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Preview: 36th Wellington Film Festival

By July 18, 2007No Comments

Wellington Film FestivalIt’s Film Festival time of year, that two and a half week peri­od when watch­ing three films a day becomes more than shame­ful self-indulgence, its almost obligatory.

Like life itself, pre­par­ing for the Film Festival is all about choices. You start with a vir­gin pro­gramme and then, over a peri­od of weeks, notes are scrawled, dates are checked, friends are con­sul­ted and pre­views like this are read and then dis­carded. You check the timetable won­der­ing wheth­er you can leave work to, er, post a let­ter for a couple of hours on Friday morn­ing; you find your­self at lunch­time check­ing how long it really does take to walk briskly between Te Papa and The Embassy, and you try and for­get those moments dur­ing past Festivals when you come out of a dis­ap­point­ing but worthy Finnish drama at the Paramount and pass hordes of happy people who saw the extraordin­ary Japanese anim­a­tion at The Embassy instead.

The whit­tling is relent­less as the forces of time and space require choices to be made. To add an oth­er lay­er of com­plic­a­tion to your per­son­al pro­cess here’s my list of the less obvi­ous options, some of which I’ve been lucky enough to pre­view, but mostly I’m hanging out to see them like every­one else.

Five Easy Pieces posterThis year guest pro­gram­mer Richard King has come up with the most extraordin­ary ret­ro­spect­ive selec­tion I’ve ever seen at a Festival, a stun­ning sur­vey of the last great icon­o­clast­ic peri­od of American Cinema – the out­law 70’s. I have to see all of them on the big screen or my life won’t be com­plete but I can par­tic­u­larly recom­mend Five Easy Pieces (Rafelson), The Long Goodbye (Altman) and The Last Picture Show (Bogdanovich) to those not as com­mit­ted as I am.

Half Nelson posterOf the oth­er fea­tures in the Festival, the one that comes closest to that 70’s indie spir­it is Half Nelson (Ryan Fleck), star­ring Ryan Gosling (soon to star Peter Jackson’s The Lovely Bones). He plays an inspir­ing inner city teach­er with a drug prob­lem and it’s a won­der­ful per­form­ance in a very good film. Also nom­in­ated for an Academy Award this year was Maggie Gyllenhaal for Sherrybaby (Laurie Collyer). There’s anoth­er fine per­form­ance in The Italian (Andrei Kravhchuk), from 6‑year-old Vanya Solntsev as a young orphan look­ing for his moth­er. Highly recommended.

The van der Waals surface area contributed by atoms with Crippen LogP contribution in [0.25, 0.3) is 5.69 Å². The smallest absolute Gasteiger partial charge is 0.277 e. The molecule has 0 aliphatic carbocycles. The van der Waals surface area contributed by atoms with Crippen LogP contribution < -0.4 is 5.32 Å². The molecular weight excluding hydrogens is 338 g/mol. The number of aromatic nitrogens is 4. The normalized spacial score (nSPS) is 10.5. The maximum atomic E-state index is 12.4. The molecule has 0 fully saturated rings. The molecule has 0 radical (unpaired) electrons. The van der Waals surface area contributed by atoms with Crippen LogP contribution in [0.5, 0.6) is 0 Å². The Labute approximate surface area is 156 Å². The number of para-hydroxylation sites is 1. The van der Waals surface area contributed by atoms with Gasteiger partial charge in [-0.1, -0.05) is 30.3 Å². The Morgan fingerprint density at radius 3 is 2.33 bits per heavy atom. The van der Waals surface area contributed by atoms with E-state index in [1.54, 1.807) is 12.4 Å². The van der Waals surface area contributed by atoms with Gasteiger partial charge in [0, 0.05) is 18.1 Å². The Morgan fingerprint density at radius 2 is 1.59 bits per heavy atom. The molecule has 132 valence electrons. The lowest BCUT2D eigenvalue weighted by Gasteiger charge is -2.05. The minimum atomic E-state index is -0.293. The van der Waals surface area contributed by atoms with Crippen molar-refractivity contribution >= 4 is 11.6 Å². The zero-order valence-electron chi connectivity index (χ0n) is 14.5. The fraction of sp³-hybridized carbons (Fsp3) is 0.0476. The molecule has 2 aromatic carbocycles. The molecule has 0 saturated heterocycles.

Deep Water posterTen minutes into Deep Water (Louise Ormond, Jerry Rothwell) and you’re think­ing that they really can make a doc­u­ment­ary about any­thing these days – the 1968 Round The World Yacht Race of all things. Then it starts turn­ing mad, like the cent­ral char­ac­ter, and you’re hooked. Quite bril­liant, don’t let any­body tell you the story before you’ve seen it.

Joe Strummer: The Future is Unwritten posterOther doc­u­ment­ary high­lights include a lov­ing and tender por­trait of the great Joe Strummer: The Future is Unwritten (Julien Temple). Strummer liked noth­ing more than gath­er­ing friends around a camp­fire and Temple has done the same – wit­nesses to Strummer’s life tell their stor­ies lit by flick­er­ing orange flames, accom­pan­ied by that famil­i­ar crackle. Not pre­viewed, but on my list is The Bridge (Eric Steel), about jump­ers from San Francisco’s Golden Gate, and Helvetica (Gary Hustwit) which tells the story of the font (you might know its slightly deformed cous­in Arial).

Don’t miss Al Barry’s latest roast­ing of the right, A Civilised Society. Barry uses exem­plary research to tell the oth­er side of the bru­tal eco­nom­ic reform story, this time focus­ing on education.

The Devil Came on Horseback (Annie Sudfberg, Ricki Stern) is already the most depress­ing film I’ll see this year. Not just for the doc­u­mented Darfur atro­cit­ies which take up the first half, but for the world’s self-imposed blind­ness and the futile attempts at enlight­en­ment that are the second half.

Bamako posterThe latest Vanity Fair reminds us that few­er than half of one per­cent of the death rate in Africa is due to fam­ine or war. A por­trait of a vig­or­ous, altern­at­ive life in Africa is found in the vivid Bamako (Abderrahmane Sissako) as the people of Mali argue their case for eco­nom­ic inde­pend­ence and respect.

Also not­able: Matthew Saville’s Noise is a hid­den gem with some fine char­ac­ter­isa­tion; the finest short story writer in the world (Alice Munro) is adap­ted by Sarah Polley in Away From Her; Lars Von Trier says he is retir­ing due to depres­sion – office com­edy The Boss of It All may well be his final fling; and the best title in the Festival goes to No Mercy for the Rude – for every­one who feels the need to talk dur­ing the movie.

Printed in Wellington’s Capital Times, Wednesday 18 July 2007.

Cross-posted to Wellingtonista.